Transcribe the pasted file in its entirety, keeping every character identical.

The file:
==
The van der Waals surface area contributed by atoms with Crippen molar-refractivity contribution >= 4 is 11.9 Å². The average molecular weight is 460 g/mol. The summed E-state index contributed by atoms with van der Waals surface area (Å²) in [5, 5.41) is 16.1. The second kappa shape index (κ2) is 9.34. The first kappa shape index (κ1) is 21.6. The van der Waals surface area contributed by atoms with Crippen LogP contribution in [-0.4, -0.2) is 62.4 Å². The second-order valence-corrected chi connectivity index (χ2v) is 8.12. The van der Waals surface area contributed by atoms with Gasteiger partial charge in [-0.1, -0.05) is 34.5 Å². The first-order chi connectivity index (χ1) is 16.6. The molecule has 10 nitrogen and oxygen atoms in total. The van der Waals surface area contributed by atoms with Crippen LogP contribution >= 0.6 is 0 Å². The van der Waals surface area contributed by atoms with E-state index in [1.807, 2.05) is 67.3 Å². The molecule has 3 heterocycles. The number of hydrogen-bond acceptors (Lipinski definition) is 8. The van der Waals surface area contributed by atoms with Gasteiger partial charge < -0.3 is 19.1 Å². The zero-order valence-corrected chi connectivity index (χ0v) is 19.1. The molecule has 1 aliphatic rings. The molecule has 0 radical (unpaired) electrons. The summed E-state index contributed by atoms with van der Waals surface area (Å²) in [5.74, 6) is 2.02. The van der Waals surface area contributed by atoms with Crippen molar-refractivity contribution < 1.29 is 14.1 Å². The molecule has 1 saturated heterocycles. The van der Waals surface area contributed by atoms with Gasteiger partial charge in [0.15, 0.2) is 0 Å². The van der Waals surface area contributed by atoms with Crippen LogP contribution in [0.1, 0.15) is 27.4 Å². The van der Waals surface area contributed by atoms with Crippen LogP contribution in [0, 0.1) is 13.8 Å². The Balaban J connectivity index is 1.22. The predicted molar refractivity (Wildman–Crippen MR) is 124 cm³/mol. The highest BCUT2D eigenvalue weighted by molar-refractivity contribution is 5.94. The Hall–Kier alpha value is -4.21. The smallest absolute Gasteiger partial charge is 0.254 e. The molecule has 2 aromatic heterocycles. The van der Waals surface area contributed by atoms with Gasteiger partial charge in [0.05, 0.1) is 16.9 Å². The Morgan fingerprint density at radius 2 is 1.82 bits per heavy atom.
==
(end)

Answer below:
The van der Waals surface area contributed by atoms with Crippen molar-refractivity contribution >= 4 is 11.9 Å². The average molecular weight is 460 g/mol. The summed E-state index contributed by atoms with van der Waals surface area (Å²) in [5, 5.41) is 16.1. The second kappa shape index (κ2) is 9.34. The first kappa shape index (κ1) is 21.6. The van der Waals surface area contributed by atoms with Crippen LogP contribution in [-0.4, -0.2) is 62.4 Å². The second-order valence-corrected chi connectivity index (χ2v) is 8.12. The van der Waals surface area contributed by atoms with Gasteiger partial charge in [-0.1, -0.05) is 34.5 Å². The first-order chi connectivity index (χ1) is 16.6. The molecule has 10 nitrogen and oxygen atoms in total. The van der Waals surface area contributed by atoms with Crippen LogP contribution >= 0.6 is 0 Å². The van der Waals surface area contributed by atoms with E-state index in [1.807, 2.05) is 67.3 Å². The molecule has 3 heterocycles. The number of hydrogen-bond acceptors (Lipinski definition) is 8. The van der Waals surface area contributed by atoms with Gasteiger partial charge < -0.3 is 19.1 Å². The zero-order valence-corrected chi connectivity index (χ0v) is 19.1. The molecule has 1 aliphatic rings. The molecule has 0 radical (unpaired) electrons. The summed E-state index contributed by atoms with van der Waals surface area (Å²) in [5.74, 6) is 2.02. The van der Waals surface area contributed by atoms with Crippen molar-refractivity contribution < 1.29 is 14.1 Å². The molecule has 1 saturated heterocycles. The van der Waals surface area contributed by atoms with Gasteiger partial charge in [0.15, 0.2) is 0 Å². The van der Waals surface area contributed by atoms with Crippen LogP contribution in [0.1, 0.15) is 27.4 Å². The van der Waals surface area contributed by atoms with Crippen LogP contribution in [0, 0.1) is 13.8 Å². The Balaban J connectivity index is 1.22. The predicted molar refractivity (Wildman–Crippen MR) is 124 cm³/mol. The highest BCUT2D eigenvalue weighted by molar-refractivity contribution is 5.94. The Hall–Kier alpha value is -4.21. The smallest absolute Gasteiger partial charge is 0.254 e. The molecule has 2 aromatic heterocycles. The van der Waals surface area contributed by atoms with Gasteiger partial charge in [0.05, 0.1) is 16.9 Å². The Morgan fingerprint density at radius 2 is 1.82 bits per heavy atom.